The Alaska State Employees Association has filed a class action grievance over the state’s new Universal Space Standards policy.
ASEA executive director Jim Duncan says the space standards are creating major changes in working conditions for its members.
“I’m getting many calls and emails from members who are being impacted by this, and each and every one of them indicate that it’s causing disruption in the work site making it very uncomfortable for them.”
Changes caused by the new space standards include putting workers into 6-by-8-foot cubicles and restricting what items are allowed within a work space. Duncan says the state failed to negotiate with the union prior to implementing the space standards, which violates the collective bargaining agreement.
In a July 1 letter sent to Administration commissioner Becky Hultberg, Duncan outlined the concerns and asked the state to stop the implementation of the space standards.
Deputy Administration Commissioner Curtis Thayer responded on July 3 disputing Duncan’s claim about violating the collective bargaining agreement. He said space standards fall under “Management Rights.” Thayer also urged Duncan “to not make assumptions about declining productivity or service to the public,” claiming the new spaces are “spacious, inviting, and exciting places to work.” Thayer did not indicate the state would cease implementation of the new standards.
ASEA filed the grievance on July 10.
“You go to work, you expect to have some good type of good work area to perform your job, and this really is a step backwards for the state. I think it shows a real lack of respect for the employees and for what they do for the people of the state of Alaska, so we’re clearly going to pursue this aggressively,” says Duncan.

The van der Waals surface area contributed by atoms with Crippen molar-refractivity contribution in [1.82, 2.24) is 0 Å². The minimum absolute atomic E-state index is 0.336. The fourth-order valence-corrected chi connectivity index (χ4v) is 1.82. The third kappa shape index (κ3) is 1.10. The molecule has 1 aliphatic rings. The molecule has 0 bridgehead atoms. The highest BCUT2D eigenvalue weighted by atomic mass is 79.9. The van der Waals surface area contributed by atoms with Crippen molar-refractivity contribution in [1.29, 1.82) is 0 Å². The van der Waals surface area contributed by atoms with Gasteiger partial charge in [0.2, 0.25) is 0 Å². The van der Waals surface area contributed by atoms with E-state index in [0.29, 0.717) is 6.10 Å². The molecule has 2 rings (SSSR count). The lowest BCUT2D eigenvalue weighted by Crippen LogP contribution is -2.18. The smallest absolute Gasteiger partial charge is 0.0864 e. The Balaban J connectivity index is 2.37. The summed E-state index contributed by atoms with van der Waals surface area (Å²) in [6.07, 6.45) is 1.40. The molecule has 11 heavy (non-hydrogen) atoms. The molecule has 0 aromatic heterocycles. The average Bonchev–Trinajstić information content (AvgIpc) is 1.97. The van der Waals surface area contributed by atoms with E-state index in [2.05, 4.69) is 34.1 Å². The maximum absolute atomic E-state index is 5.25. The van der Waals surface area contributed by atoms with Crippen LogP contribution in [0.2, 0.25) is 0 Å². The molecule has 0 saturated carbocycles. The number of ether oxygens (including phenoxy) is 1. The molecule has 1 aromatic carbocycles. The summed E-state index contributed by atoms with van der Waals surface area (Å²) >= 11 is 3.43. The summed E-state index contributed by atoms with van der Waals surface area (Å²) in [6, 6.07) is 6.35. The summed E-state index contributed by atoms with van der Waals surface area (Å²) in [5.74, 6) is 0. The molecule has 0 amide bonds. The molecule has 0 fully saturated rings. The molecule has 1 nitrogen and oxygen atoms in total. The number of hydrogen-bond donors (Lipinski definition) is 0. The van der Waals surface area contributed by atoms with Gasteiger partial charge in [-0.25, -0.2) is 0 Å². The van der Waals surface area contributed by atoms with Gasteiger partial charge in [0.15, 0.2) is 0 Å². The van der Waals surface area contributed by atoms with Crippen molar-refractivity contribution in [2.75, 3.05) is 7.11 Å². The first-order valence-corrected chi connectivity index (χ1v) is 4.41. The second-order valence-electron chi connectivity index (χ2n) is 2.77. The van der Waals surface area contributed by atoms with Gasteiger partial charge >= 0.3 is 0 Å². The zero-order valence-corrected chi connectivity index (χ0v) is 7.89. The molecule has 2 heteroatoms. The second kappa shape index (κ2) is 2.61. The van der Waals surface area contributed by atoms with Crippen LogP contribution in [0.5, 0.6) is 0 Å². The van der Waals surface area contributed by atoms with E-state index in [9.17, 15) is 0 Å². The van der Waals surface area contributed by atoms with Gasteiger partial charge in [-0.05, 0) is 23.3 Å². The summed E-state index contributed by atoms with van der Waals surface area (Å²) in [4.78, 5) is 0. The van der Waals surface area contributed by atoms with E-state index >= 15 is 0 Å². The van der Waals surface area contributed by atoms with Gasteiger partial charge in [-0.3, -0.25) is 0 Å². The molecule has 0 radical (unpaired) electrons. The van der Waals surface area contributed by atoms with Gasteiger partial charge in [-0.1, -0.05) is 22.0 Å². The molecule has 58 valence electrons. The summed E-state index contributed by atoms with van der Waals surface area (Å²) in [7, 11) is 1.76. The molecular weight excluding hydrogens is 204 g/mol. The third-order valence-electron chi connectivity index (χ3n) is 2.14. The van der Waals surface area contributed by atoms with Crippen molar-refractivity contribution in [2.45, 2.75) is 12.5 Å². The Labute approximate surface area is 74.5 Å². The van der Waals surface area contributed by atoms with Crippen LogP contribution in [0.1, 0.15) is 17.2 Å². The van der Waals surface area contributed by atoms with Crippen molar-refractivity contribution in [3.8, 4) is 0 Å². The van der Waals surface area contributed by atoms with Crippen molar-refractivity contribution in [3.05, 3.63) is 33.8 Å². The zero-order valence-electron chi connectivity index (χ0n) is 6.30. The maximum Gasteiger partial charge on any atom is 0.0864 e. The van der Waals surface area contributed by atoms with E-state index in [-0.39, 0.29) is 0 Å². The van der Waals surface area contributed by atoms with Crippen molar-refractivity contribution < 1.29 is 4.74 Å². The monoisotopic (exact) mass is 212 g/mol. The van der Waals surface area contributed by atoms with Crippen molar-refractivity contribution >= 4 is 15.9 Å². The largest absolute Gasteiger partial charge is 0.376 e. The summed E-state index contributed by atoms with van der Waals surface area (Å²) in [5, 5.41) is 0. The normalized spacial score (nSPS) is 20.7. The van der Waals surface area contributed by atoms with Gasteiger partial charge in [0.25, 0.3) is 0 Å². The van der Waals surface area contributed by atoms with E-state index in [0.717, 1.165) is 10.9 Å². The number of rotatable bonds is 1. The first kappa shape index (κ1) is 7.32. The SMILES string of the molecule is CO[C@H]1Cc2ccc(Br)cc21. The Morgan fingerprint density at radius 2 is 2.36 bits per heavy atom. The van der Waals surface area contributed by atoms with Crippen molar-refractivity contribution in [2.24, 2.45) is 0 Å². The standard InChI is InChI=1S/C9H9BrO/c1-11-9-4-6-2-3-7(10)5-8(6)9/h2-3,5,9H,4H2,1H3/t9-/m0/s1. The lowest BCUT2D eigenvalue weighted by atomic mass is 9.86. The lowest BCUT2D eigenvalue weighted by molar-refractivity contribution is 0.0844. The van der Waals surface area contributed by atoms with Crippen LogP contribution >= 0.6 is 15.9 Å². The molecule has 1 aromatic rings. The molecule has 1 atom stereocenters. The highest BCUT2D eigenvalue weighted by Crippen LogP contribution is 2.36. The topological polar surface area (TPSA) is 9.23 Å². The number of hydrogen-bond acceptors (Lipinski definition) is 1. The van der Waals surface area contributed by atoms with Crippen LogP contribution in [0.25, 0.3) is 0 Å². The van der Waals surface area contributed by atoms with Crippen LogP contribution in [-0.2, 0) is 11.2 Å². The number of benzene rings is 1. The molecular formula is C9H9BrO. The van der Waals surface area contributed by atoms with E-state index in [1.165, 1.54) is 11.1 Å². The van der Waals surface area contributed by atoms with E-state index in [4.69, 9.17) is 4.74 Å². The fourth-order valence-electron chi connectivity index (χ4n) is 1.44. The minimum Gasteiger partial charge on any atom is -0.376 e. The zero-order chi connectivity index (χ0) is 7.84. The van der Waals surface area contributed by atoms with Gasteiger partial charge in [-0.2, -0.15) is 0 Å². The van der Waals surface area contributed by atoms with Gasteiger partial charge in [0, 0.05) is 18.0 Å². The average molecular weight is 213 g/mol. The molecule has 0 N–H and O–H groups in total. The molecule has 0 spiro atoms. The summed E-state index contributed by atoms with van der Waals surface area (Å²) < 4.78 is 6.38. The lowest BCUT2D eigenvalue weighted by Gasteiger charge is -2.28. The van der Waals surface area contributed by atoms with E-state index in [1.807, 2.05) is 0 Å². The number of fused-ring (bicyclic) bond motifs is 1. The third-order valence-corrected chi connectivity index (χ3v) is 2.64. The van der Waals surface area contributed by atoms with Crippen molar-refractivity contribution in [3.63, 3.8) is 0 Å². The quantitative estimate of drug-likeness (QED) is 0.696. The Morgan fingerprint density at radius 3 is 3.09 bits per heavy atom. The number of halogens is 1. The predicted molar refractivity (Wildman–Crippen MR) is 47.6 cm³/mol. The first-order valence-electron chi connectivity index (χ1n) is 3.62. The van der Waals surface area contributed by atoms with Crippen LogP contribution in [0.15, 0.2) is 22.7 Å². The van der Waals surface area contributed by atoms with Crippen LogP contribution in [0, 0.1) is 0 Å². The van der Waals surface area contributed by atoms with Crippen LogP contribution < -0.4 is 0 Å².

The state has 20 days to respond to the grievance. If the state denies the union’s request to bargain over the space standards before implementation, ASEA will ask for arbitration.
Meanwhile, the Department of Administration is planning to unveil the new space standards on the 7th floor of the Juneau State Office Building next Wednesday.
* Editor’s note: The update reflects Department of Administration’s response to Jim Duncan’s letter.
- Dan Henry agreed to pay more than $600,000 in restitution and serve up to two years in federal prison.
- Alaska Airlines use of the phrase "Meet our Eskimo" in its rebranding campaign has sparked a controversy and new conversation about what “Eskimo” means to Alaska Natives.
- The offer is the latest salvo in a battle between lawmakers, developers and lawyers over the price legislators agreed to for the building in 2013 during a very different fiscal climate.
- The city thinks Hecla's Greens Creek mine may be responsible. The mine says its discharges in the area meet state requirements.